An international team of scientists in Australia and the United States has captured the first-ever images of a planet in the making. The accumulation of dust and gas particles onto a new planet – the process by which the planet continues to form and grow – has been directly observed for the first time.
None of the nearly 1900 planets previously discovered and confirmed outside our Solar System (called exoplanets) are in the process of formation.
The findings of the scientists, led by University of Arizona graduates Steph Sallum and Kate Follette and including the University of Sydney’s Professor Peter Tuthill, have been published in the journal Nature.
A star known as LkCa 15, located 450 light years from Earth, has been observed exhibiting all the trappings of an expectant parent: it is surrounded by a vast disc of dust and gas, making an ideal environment for planets to grow from; the dust shows distinct signs of disturbance – something within has eaten away part of the disc.
Co-author of the paper, Tuthill, says the images provided unambiguous evidence.
“This is the first time we’ve imaged a planet that is definitely still in the process of forming.”
The photo provided the proof: “The difficulty had been that when you have indirect evidence, there are always alternate explanations that might fit the data,” says Tuthill.
Researchers are just now being able to image objects that were close to and much fainter than a nearby star, thanks to specialised instruments. These include the Large Binocular Telescope, or LBT– the world’s largest telescope, located on Arizona’s Mount Graham, and the University of Arizona’s Magellan Telescope and its Adaptive Optics System, MagAO, located in Chile.
Capturing sharp images of distant objects was challenging, in large part because of atmospheric turbulence, says Professor Laird Close, Follette’s graduate adviser.
“When you look through the Earth’s atmosphere, what you’re seeing is cold and hot air mixing in a turbulent way that makes stars shimmer,” says Close. “To a big telescope, it’s a fairly dramatic thing; you see a horrible looking image.” The breakthrough was possible because the Large Binocular Telescope was purpose-built, incorporating a novel imaging technique to sharpen the images.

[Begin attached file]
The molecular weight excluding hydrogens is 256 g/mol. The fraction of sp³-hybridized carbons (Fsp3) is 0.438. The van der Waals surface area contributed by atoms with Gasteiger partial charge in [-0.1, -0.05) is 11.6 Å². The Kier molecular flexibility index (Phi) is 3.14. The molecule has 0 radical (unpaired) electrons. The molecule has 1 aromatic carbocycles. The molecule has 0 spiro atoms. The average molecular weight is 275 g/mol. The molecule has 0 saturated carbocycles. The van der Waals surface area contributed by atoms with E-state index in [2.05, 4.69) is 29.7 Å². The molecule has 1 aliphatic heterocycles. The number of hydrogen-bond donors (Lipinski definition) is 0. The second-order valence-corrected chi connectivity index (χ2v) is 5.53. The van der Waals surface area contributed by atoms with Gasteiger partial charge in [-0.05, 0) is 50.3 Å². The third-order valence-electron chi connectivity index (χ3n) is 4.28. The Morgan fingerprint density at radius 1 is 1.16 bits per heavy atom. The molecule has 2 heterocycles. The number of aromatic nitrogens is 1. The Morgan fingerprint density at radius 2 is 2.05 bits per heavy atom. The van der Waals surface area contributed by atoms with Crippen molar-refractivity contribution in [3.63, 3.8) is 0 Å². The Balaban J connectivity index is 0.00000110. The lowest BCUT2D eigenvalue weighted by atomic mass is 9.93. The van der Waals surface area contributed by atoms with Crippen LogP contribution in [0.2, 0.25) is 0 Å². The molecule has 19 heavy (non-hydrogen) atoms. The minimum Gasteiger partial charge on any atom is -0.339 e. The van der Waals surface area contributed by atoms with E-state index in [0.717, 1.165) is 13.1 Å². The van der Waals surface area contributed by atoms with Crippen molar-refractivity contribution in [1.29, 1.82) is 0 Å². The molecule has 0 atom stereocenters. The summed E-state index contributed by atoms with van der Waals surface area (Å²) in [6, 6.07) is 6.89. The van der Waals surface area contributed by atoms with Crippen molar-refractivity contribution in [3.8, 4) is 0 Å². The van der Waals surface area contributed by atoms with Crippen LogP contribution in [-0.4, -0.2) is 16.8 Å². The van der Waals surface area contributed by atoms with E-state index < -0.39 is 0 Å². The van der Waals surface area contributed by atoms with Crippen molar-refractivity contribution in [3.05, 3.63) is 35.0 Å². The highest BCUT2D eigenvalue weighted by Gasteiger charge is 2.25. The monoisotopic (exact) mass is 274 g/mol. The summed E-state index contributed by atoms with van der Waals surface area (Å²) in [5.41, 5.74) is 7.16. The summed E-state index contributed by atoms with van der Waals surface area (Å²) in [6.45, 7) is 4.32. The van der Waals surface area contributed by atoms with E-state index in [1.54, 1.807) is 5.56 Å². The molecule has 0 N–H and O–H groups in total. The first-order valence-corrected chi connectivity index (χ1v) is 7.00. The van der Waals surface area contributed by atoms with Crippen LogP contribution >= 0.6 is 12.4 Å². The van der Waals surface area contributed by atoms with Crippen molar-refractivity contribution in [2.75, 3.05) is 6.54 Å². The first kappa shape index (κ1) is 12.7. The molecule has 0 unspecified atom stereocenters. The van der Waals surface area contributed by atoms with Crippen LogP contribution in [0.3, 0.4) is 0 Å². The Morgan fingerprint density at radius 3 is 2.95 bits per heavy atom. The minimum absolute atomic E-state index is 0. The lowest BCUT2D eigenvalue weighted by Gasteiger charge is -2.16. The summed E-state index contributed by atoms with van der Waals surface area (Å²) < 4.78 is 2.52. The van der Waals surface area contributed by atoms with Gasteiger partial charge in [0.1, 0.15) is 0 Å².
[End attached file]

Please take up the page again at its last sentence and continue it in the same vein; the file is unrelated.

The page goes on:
Meanwhile, Close and Follette used Magellan’s adaptive optics system MagAO independently to corroborate the discovery. Using MagAO’s unique ability to work in visible wavelengths, they captured the planet’s ‘hydrogen alpha’ spectral fingerprint, the specific wavelength of light that LkCa 15 and its planets emit as they grow.
When cosmic objects are forming, they get extremely hot, and because they are forming from hydrogen, those objects all glow a deep red, which astronomers refer to as H-alpha, a particular wavelength of light.
That single shade of red light was emitted by both the planet and the star as they underwent the same growing process, says Follette.
“We were able to separate the light of the faint planet from the light of the much brighter star and to see that they were both growing and glowing in this very distinct shade of red,” she says.
Tuthill says the results were only made possible because of the application of a lot of very advanced new technology to the business of imaging the stars.
“It’s fantastic to see these cutting-edge instruments now enabling us to make such exciting discoveries.”
The paper, ‘Accreting protoplanets in the LkCa 15 transition disc’, was published in Nature at 5 a.m. on 19 November Australian Eastern Daylight Time.
This article was first shared by The University of Sydney on 19 November 2015. Video credit: Created by Andrew Shuta (University of Arizona), conceptualized by Laird Close (University of Arizona), disk and planet illustration modified from NASA/JPL-Caltech image, greyscale VLA disk image from Andrea Isella (Rice), all other LkCa 15 images from the LBT and Magellan telescopes, see Sallum et al. Nature 2015 for details.